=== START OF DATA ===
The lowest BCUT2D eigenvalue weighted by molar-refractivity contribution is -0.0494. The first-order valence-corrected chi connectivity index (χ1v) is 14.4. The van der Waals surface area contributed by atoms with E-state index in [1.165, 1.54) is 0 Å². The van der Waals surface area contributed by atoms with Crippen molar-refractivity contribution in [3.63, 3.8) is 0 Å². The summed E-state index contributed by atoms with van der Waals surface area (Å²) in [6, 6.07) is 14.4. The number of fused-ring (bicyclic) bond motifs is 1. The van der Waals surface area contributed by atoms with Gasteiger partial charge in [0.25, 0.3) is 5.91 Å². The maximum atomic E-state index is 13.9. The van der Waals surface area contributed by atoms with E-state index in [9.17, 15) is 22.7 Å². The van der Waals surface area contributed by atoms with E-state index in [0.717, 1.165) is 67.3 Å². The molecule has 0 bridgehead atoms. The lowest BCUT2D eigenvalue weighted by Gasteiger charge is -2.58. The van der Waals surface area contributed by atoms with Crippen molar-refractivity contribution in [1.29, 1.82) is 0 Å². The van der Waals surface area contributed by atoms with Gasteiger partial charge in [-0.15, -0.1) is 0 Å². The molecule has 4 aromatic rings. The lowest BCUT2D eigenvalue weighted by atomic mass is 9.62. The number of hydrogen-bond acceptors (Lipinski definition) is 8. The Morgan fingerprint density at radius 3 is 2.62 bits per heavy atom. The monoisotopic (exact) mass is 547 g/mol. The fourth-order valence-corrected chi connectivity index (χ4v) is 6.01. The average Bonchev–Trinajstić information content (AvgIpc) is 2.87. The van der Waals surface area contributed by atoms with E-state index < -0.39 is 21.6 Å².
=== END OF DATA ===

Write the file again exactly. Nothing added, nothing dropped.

The lowest BCUT2D eigenvalue weighted by molar-refractivity contribution is -0.0494. The first-order valence-corrected chi connectivity index (χ1v) is 14.4. The van der Waals surface area contributed by atoms with E-state index in [1.165, 1.54) is 0 Å². The van der Waals surface area contributed by atoms with Crippen molar-refractivity contribution in [3.63, 3.8) is 0 Å². The summed E-state index contributed by atoms with van der Waals surface area (Å²) in [6, 6.07) is 14.4. The number of fused-ring (bicyclic) bond motifs is 1. The van der Waals surface area contributed by atoms with Gasteiger partial charge in [0.25, 0.3) is 5.91 Å². The maximum atomic E-state index is 13.9. The van der Waals surface area contributed by atoms with E-state index in [9.17, 15) is 22.7 Å². The van der Waals surface area contributed by atoms with E-state index in [0.717, 1.165) is 67.3 Å². The molecule has 0 bridgehead atoms. The lowest BCUT2D eigenvalue weighted by Gasteiger charge is -2.58. The van der Waals surface area contributed by atoms with Crippen molar-refractivity contribution in [1.29, 1.82) is 0 Å². The van der Waals surface area contributed by atoms with Gasteiger partial charge in [-0.15, -0.1) is 0 Å². The molecule has 4 aromatic rings. The lowest BCUT2D eigenvalue weighted by atomic mass is 9.62. The number of hydrogen-bond acceptors (Lipinski definition) is 8. The Morgan fingerprint density at radius 3 is 2.62 bits per heavy atom. The monoisotopic (exact) mass is 547 g/mol. The fourth-order valence-corrected chi connectivity index (χ4v) is 6.01. The average Bonchev–Trinajstić information content (AvgIpc) is 2.87. The van der Waals surface area contributed by atoms with E-state index < -0.39 is 21.6 Å².